Australia's Indigenous Women

Sep 5, 2021
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While Australia is considered a developed country with a robust economy and a high standard of living, it is not without its social issues. Racial tension and ethnic conflict have plagued Australia for many years. Historically, these clashes have occurred between the Indigenous Populations of the country, formally known as Aboriginal and Torres Strait Islander peoples, and the migrants from Europe and Asia who have come to dominate the country. In the past decades, successive administrations have attempted to address the issues through the formulation and implementation of pluralistic policies. Such policies have been designed to protect minority groups from discrimination and promote equity by increasing access to social justice, resources, and opportunities. Such efforts, however, have not been enough. To this day, Indigenous Australians still endure inequality and discrimination. But even among this beleaguered group, there are those who suffer more than others. As this term paper will discuss, Australia’s Indigenous women face unique challenges including higher rates of poverty, overall poorer health status, lack of access to education, and higher rates of sexual abuse and violence.

Australia’s Indigenous Peoples

Australia has been home to various populations long before the arrival of colonizers and settlers from other parts of the world, most notably from Europe. According to researchers, it is likely that the island continent has been home to humans for over 50,000 years. Findings from genetic studies conducted in the previous years suggest that Indigenous Australians share common ancestors who migrated to Australia from Africa more than 70,000 years ago following advancements in human evolution (Tobler et al., 2017). It is worth noting, however, that Aboriginal Australians do not comprise a single cultural group; rather, Indigenous Australians comprise over 250 distinct language groups. According to the Australian Bureau of Statistics [ABS], Indigenous Australians represent 3.3% of the Australian population. The latest available census places the number at 798,400, 91% of whom identify as Aboriginal while 5% identify as Torres Strait Islander; 4% identify as both Aboriginal and Torres Strait Islander (ABS, 2016).

Despite being residents of Australia for thousands of years, Indigenous Australians are among the most underserved populations in the country. Hundreds of years of colonization have decimated their numbers. Researchers estimate that there were around 750,000 to 1.2 million Aboriginal Australians in 1788 when Great Britain began colonization. Epidemics and massacres as well as low quality of life prevented them from increasing in number. Furthermore, the implementation of forced assimilation has had a destructive effect on their culture (Blakemore, 2019).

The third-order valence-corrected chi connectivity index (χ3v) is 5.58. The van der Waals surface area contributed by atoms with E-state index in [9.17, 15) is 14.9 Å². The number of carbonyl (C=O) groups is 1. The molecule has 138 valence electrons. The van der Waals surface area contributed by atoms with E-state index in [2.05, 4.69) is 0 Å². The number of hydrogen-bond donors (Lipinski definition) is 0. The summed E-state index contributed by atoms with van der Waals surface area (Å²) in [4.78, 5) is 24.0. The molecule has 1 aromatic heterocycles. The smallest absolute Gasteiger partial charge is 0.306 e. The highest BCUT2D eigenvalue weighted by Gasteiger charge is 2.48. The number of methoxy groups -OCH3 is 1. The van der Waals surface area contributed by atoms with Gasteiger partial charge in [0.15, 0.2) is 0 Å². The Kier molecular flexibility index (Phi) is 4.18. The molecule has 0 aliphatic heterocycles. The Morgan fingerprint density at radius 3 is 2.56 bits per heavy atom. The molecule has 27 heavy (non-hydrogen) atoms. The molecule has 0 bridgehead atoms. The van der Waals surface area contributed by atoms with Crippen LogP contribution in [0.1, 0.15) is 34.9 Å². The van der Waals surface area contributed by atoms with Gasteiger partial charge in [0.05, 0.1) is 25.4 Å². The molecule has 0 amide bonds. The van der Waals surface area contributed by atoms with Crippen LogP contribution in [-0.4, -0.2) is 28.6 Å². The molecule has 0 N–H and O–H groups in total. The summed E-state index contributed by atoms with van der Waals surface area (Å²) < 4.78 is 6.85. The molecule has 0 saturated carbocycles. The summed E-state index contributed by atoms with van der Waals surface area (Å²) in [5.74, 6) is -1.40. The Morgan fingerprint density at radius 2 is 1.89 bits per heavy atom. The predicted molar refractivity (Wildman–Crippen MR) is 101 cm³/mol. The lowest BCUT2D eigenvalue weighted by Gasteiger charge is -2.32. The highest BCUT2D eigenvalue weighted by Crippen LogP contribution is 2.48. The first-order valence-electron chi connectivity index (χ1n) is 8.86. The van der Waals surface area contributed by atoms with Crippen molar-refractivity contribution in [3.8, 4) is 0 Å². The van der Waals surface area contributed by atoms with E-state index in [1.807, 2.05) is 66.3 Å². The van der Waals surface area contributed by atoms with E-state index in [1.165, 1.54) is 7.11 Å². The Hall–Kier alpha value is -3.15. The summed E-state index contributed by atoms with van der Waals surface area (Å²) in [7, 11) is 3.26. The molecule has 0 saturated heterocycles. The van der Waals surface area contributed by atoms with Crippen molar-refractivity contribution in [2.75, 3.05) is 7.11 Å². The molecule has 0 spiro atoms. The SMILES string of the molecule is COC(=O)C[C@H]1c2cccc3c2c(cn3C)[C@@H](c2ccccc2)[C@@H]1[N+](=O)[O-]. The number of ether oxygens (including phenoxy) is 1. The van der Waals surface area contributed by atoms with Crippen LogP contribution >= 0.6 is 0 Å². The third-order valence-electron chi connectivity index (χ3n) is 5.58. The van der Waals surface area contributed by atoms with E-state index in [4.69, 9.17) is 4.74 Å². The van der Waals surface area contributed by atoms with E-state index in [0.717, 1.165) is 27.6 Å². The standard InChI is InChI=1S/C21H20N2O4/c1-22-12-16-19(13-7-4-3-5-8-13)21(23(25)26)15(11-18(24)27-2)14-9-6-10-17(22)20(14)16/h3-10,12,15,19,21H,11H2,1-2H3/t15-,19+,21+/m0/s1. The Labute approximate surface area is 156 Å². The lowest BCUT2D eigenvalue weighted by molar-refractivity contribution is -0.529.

Issues Confronting Indigenous Women

While Aboriginals are the most disadvantaged ethnic group in Australia, Indigenous women are even more disadvantaged than their male counterparts. A variety of issues face these women, among which are high rates of poverty and unemployment. According to a report by the Parliament of Australia, an estimated 30% of Indigenous households live below the poverty line. This percentage accounts for around 120,000 people (2004). By contrast, the poverty rate among non-Indigenous Australians is 13.6% (Davidson et al., 2020). But while poverty is disproportionately higher among Indigenous populations, Indigenous women endure greater setbacks. For one, Indigenous women earn significantly less than men as manifested by a gender pay gap. According to a report published by the Australian National University, Indigenous women earn a weekly median income of $431 in 2016, whereas Indigenous men earn $453 (Markham and Biddle, 2018). The discrepancy is more glaring when compared to non-Indigenous men and women, who earn $1,804.20 and $1,562, respectively (Workplace Gender Equality Agency, 2021).

The economic discrepancy does not end in the amount earned. Studies also show that Indigenous women experience lower rates of employment than men. According to the Australian Institute of Health and Welfare (2019), only around 44% of Indigenous women are employed, as compared to around 48% of Indigenous men. Overall, the unemployment rate among Aboriginal Australians is 18.4%, which is almost thrice as high as the rate among non-Indigenous Australians at 6.8% (Department of the Prime Minister and Cabinet, 2018). Low wages and lack of employment, in turn, put Indigenous women at risk for financial and economic difficulties. Much lower earnings mean that women are less likely to make purchases or expenditures that contribute to their wellbeing including health-related ones.

Another problem faced by Indigenous women is the lack of access to healthcare. Several indicators show that Indigenous women are not getting the same level of medical attention received by non-Indigenous women. For one, this group suffers from much higher rates of infant mortality. According to Oxfam Australia, infant mortality among Indigenous women is twice the rate among non-Indigenous women. This number climbs to thrice the rate in remote areas. Moreover, stillbirths are also more common among Indigenous women, with rates higher by 60% than non-Indigenous women (Oxfam Australia, 2019).

Apart from these problems, Indigenous women also have higher rates of teenage pregnancy. Australia’s Department of Health reports that the rate of adolescent birth among Aborigines and Torres Strait Islanders is at 17%, which is staggeringly higher than the 2% rate in non-Indigenous adolescents. These young mothers are also more likely to give birth to infants with lower birth weight. The Department of Health emphasizes that the poor health of these infants is more from modifiable factors such as socioeconomic status, access to healthcare, and nutritional status than from non-modifiable factors like age (2019). These numbers serve as clear evidence that Indigenous women are not getting healthcare services at optimal levels. In particular, young Indigenous women are likely not receiving information on adolescent sexuality compared to their non-Indigenous peers. The disparity in access to healthcare also manifests in other ways. A study by Krusz et al. (2019) showed that Indigenous women also have limited access to information on menstrual health and hygiene as well as menstrual products. Various factors including poverty, stigma, and distance contribute to these problems. Meanwhile, Stark and Hope (2007) found that the rate of sexually transmitted diseases or STDs is higher among aboriginal women on account of difficulty accessing healthcare.